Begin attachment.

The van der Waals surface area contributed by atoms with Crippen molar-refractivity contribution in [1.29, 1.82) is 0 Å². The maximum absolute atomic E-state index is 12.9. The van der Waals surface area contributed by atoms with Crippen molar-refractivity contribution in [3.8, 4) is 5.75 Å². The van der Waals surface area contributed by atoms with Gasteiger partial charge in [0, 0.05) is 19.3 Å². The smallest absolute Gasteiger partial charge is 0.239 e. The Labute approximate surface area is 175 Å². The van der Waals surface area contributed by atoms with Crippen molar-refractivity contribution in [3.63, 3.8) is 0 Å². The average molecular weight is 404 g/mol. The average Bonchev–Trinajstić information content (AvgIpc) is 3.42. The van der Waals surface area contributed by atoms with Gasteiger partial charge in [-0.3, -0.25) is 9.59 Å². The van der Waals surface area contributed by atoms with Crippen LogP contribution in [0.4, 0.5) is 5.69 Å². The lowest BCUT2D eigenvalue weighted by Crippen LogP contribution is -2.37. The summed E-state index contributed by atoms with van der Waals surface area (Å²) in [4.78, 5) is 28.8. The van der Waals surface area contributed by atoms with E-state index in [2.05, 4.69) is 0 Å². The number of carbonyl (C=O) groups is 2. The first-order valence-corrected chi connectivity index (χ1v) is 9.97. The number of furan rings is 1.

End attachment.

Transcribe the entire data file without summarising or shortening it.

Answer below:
The van der Waals surface area contributed by atoms with Crippen molar-refractivity contribution in [1.29, 1.82) is 0 Å². The maximum absolute atomic E-state index is 12.9. The van der Waals surface area contributed by atoms with Crippen molar-refractivity contribution in [3.8, 4) is 5.75 Å². The van der Waals surface area contributed by atoms with Gasteiger partial charge in [0, 0.05) is 19.3 Å². The smallest absolute Gasteiger partial charge is 0.239 e. The Labute approximate surface area is 175 Å². The van der Waals surface area contributed by atoms with Crippen molar-refractivity contribution in [3.63, 3.8) is 0 Å². The average molecular weight is 404 g/mol. The average Bonchev–Trinajstić information content (AvgIpc) is 3.42. The van der Waals surface area contributed by atoms with Gasteiger partial charge in [-0.3, -0.25) is 9.59 Å². The van der Waals surface area contributed by atoms with Crippen LogP contribution in [0.4, 0.5) is 5.69 Å². The lowest BCUT2D eigenvalue weighted by Crippen LogP contribution is -2.37. The summed E-state index contributed by atoms with van der Waals surface area (Å²) in [4.78, 5) is 28.8. The van der Waals surface area contributed by atoms with E-state index in [2.05, 4.69) is 0 Å². The number of carbonyl (C=O) groups is 2. The first-order valence-corrected chi connectivity index (χ1v) is 9.97. The number of furan rings is 1.